Hansen’s 1988 projections


RealClimate – May 15, 2007

RealClimate is a great site.  If you are not reading this site regularly, you should.  Their articles tend to be much more technical than what I put here on a daily basis and the frequent commentators in the comments tend to really know the science and chemistry behind the weather.  I know that a lot of professionals consider RealClimate to be part of their weekly reading regiment. That being said, I don’t always agree with everything that the editors post (what would be the fun in that).  They certainly have a theme and a message for their site and one should take that into perspective but since I encourage everyone to have an open mind on these very technical and critical matters, reading a well-written site like RealClimate is part of the process.

Their latest post (as of this writing) is one that is particular dear to my heart. My long-time readers will know that I frequently call for more research and better modeling techniques on the issue of global climate change and global warming. Their article on the analysis of Jim Hansen’s GISS model predictions is very well written and easily understandable by the average person.  Please check it out.

In the article, the author describes a variety of different models that were run and then compares them to real world observations. I think public discussion on this subject is very important and encourage more scientists to do this outside of the veil of the scientific community.  My concerns about the accuracy of models are confirmed with this analysis – the 3 models that are described in the first analysis are off by 50%, 10% and 25%.  The second analysis deals with changes so percentage error is probably not the best gauge but to be consistent that analysis shows errors of approximately 50%, 10+%, and 10+%.

It is interesting that even the observed measurement has some ambiguity in it since there is no “standard” way of measuring global averages.  This is yet another way for models to not be precise enough since we don’t have a golden standard to live up to.

It is wonderful that these comparisons are being made as it will only fuel the very important research into what needs to be done to efficiently change the climate, if that needs to be done after all. I repeat my call for more effort and money to spent in this area so that we are sure if we need to spend billions (trillions?) of dollars, those dollars give the highest impact.

There is an often repeated saying “Close enough for government work.”  In this case, I think we should hold the politicians to a higher standard and we need to have models that can more accurately predict observed occurrences. Many of you will be familiar with another saying “Close only counts in horseshoes and hand grenades.”

At Jim Hansen’s now famous congressional testimony given in the hot summer of 1988, he showed GISS model projections of continued global warming assuming further increases in human produced greenhouse gases. This was one of the earliest transient climate model experiments and so rightly gets a fair bit of attention when the reliability of model projections are discussed.

In the original 1988 paper, three different scenarios were used A, B, and C. … The details varied for each scenario, but the net effect of all the changes was that Scenario A assumed exponential growth in forcings, Scenario B was roughly a linear increase in forcings, and Scenario C was similar to B, but had close to constant forcings from 2000 onwards.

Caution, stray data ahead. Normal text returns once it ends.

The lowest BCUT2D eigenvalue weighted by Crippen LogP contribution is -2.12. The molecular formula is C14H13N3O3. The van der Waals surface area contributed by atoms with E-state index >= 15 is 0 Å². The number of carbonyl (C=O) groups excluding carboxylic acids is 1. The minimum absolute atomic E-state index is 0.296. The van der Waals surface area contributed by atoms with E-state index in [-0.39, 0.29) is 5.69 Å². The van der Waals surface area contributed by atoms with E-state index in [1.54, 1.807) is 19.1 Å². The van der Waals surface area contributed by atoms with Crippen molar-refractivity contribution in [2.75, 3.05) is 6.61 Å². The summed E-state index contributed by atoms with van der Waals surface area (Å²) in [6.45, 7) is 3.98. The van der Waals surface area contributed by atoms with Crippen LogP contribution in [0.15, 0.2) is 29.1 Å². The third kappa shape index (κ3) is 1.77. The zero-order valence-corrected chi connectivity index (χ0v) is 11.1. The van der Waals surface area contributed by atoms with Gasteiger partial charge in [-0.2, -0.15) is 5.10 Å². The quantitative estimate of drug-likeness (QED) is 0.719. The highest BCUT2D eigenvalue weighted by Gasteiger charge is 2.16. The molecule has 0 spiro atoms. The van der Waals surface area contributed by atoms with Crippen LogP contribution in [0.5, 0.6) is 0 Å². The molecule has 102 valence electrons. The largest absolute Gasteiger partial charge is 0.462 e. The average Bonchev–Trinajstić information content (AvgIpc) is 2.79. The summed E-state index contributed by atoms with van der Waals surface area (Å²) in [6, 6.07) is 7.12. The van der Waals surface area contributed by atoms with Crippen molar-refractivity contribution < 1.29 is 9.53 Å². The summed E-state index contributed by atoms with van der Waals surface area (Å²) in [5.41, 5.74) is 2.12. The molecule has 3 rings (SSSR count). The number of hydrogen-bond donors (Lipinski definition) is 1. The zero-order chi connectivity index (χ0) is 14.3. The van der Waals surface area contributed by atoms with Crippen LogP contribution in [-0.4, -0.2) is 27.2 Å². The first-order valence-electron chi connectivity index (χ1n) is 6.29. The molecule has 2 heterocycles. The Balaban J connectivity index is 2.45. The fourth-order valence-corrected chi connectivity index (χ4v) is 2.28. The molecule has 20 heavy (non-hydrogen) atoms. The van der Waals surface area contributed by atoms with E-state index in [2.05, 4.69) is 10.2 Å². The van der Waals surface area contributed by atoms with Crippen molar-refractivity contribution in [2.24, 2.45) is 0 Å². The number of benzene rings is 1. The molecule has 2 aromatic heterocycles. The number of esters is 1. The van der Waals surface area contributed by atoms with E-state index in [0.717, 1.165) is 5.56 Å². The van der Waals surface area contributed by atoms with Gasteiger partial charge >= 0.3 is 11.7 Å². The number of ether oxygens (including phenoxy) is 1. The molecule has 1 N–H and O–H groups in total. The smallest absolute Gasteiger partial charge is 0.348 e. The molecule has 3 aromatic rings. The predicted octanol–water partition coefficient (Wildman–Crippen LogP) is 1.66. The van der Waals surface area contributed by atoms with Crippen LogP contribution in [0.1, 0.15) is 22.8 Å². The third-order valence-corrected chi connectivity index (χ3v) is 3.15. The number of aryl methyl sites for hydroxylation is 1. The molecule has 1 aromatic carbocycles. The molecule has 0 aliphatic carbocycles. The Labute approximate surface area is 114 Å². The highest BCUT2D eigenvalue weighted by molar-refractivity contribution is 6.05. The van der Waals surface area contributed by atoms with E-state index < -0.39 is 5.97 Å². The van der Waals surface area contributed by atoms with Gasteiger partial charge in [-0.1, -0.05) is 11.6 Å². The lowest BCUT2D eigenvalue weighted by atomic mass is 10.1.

…the scenario closest to the observations is clearly Scenario B. The difference in scenario B compared to any of the variations is around 0.1 W/m2 – around a 10% overestimate (compared to > 50% overestimate for scenario A, and a > 25% underestimate for scenario C).

Given the uncertainties in the observed forcings, this is about as good as can be reasonably expected.

Firstly, what is the best estimate of the global mean surface air temperature anomaly? GISS produces two estimates – the met station index (which does not cover a lot of the oceans), and a land-ocean index (which uses satellite ocean temperature changes in addition to the met stations). The former is likely to overestimate the true global surface air temperature trend (since the oceans do not warm as fast as the land), while the latter may underestimate the true trend, since the air temperature over the ocean is predicted to rise at a slightly higher rate than the ocean temperature.

The bottom line? Scenario B is pretty close and certainly well within the error estimates of the real world changes. And if you factor in the 5 to 10% overestimate of the forcings in a simple way, Scenario B would be right in the middle of the observed trends.

But can we say that this proves the model is correct? Not quite. …. Is this 20 year trend sufficient to determine whether the model sensitivity was too high? No. Given the noise level, a trend 75% less, would still be within the error bars of the observation (i.e. 0.18+/-0.05), assuming the transient trend would scale linearly. Maybe with another 10 years of data, this distinction will be possible. However, a model with a very low sensitivity, say 1 deg C, would have fallen well below the observed trends.

Hansen stated that this comparison was not sufficient for a ‘precise assessment’ of the model simulations and he is of course correct. However, that does not imply that no assessment can be made, or that stated errors in the projections (themselves erroneous) of 100 to 400% can’t be challenged.

This is only a small part of the original article and you should click through and read the original posting.

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